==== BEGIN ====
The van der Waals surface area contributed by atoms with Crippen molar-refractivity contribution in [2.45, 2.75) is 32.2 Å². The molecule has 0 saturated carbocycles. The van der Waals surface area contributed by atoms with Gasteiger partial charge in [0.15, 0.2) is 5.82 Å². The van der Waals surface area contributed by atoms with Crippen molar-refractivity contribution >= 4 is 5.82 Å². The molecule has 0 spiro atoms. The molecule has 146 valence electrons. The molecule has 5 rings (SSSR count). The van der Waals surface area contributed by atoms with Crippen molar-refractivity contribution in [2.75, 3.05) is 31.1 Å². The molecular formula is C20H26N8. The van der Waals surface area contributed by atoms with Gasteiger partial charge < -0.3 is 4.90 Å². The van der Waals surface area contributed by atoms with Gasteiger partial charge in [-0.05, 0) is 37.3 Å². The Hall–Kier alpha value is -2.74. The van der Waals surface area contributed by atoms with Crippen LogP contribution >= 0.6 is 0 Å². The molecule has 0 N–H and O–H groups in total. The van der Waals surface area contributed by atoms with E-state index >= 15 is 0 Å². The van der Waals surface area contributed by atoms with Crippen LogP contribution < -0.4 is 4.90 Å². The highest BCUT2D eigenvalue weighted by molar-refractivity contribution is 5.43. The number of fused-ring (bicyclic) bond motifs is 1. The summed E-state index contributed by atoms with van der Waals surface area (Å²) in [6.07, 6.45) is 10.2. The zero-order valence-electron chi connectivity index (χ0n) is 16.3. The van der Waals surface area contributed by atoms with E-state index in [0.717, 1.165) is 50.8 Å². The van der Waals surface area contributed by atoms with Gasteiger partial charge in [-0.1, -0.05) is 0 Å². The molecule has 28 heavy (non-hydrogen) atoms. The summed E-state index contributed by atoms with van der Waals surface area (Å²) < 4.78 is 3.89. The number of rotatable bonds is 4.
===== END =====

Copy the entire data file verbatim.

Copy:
The van der Waals surface area contributed by atoms with Crippen molar-refractivity contribution in [2.45, 2.75) is 32.2 Å². The molecule has 0 saturated carbocycles. The van der Waals surface area contributed by atoms with Gasteiger partial charge in [0.15, 0.2) is 5.82 Å². The van der Waals surface area contributed by atoms with Crippen molar-refractivity contribution >= 4 is 5.82 Å². The molecule has 0 spiro atoms. The molecule has 146 valence electrons. The molecule has 5 rings (SSSR count). The van der Waals surface area contributed by atoms with Crippen molar-refractivity contribution in [2.75, 3.05) is 31.1 Å². The molecular formula is C20H26N8. The van der Waals surface area contributed by atoms with Gasteiger partial charge < -0.3 is 4.90 Å². The van der Waals surface area contributed by atoms with Gasteiger partial charge in [-0.05, 0) is 37.3 Å². The Hall–Kier alpha value is -2.74. The van der Waals surface area contributed by atoms with Crippen LogP contribution >= 0.6 is 0 Å². The molecule has 0 N–H and O–H groups in total. The van der Waals surface area contributed by atoms with E-state index >= 15 is 0 Å². The van der Waals surface area contributed by atoms with Crippen LogP contribution < -0.4 is 4.90 Å². The highest BCUT2D eigenvalue weighted by molar-refractivity contribution is 5.43. The number of fused-ring (bicyclic) bond motifs is 1. The summed E-state index contributed by atoms with van der Waals surface area (Å²) in [6.07, 6.45) is 10.2. The zero-order valence-electron chi connectivity index (χ0n) is 16.3. The van der Waals surface area contributed by atoms with E-state index in [0.717, 1.165) is 50.8 Å². The van der Waals surface area contributed by atoms with Gasteiger partial charge in [-0.1, -0.05) is 0 Å². The molecule has 28 heavy (non-hydrogen) atoms. The summed E-state index contributed by atoms with van der Waals surface area (Å²) < 4.78 is 3.89. The number of rotatable bonds is 4.